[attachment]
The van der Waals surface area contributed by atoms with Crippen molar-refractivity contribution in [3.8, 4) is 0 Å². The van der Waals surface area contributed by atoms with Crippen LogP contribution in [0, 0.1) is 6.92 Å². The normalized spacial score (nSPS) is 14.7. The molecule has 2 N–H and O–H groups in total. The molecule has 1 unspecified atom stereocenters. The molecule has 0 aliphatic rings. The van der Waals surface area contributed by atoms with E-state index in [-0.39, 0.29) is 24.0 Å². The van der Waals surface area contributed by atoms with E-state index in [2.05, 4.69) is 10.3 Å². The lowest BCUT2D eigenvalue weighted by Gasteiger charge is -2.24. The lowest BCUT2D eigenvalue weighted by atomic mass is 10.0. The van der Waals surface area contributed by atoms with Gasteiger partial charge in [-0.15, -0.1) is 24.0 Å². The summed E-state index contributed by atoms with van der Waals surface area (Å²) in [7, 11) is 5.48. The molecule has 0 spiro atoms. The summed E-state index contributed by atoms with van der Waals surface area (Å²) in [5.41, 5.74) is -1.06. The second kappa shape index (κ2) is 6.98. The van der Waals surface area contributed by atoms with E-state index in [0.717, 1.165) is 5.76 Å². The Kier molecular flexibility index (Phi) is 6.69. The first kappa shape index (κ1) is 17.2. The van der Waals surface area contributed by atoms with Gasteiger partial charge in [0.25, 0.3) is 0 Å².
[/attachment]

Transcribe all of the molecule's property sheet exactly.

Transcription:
The van der Waals surface area contributed by atoms with Crippen molar-refractivity contribution in [3.8, 4) is 0 Å². The van der Waals surface area contributed by atoms with Crippen LogP contribution in [0, 0.1) is 6.92 Å². The normalized spacial score (nSPS) is 14.7. The molecule has 2 N–H and O–H groups in total. The molecule has 1 unspecified atom stereocenters. The molecule has 0 aliphatic rings. The van der Waals surface area contributed by atoms with E-state index in [-0.39, 0.29) is 24.0 Å². The van der Waals surface area contributed by atoms with E-state index in [2.05, 4.69) is 10.3 Å². The lowest BCUT2D eigenvalue weighted by Gasteiger charge is -2.24. The lowest BCUT2D eigenvalue weighted by atomic mass is 10.0. The van der Waals surface area contributed by atoms with Gasteiger partial charge in [-0.15, -0.1) is 24.0 Å². The summed E-state index contributed by atoms with van der Waals surface area (Å²) in [7, 11) is 5.48. The molecule has 0 spiro atoms. The summed E-state index contributed by atoms with van der Waals surface area (Å²) in [5.41, 5.74) is -1.06. The second kappa shape index (κ2) is 6.98. The van der Waals surface area contributed by atoms with E-state index in [0.717, 1.165) is 5.76 Å². The Kier molecular flexibility index (Phi) is 6.69. The first kappa shape index (κ1) is 17.2. The van der Waals surface area contributed by atoms with Gasteiger partial charge in [0.25, 0.3) is 0 Å².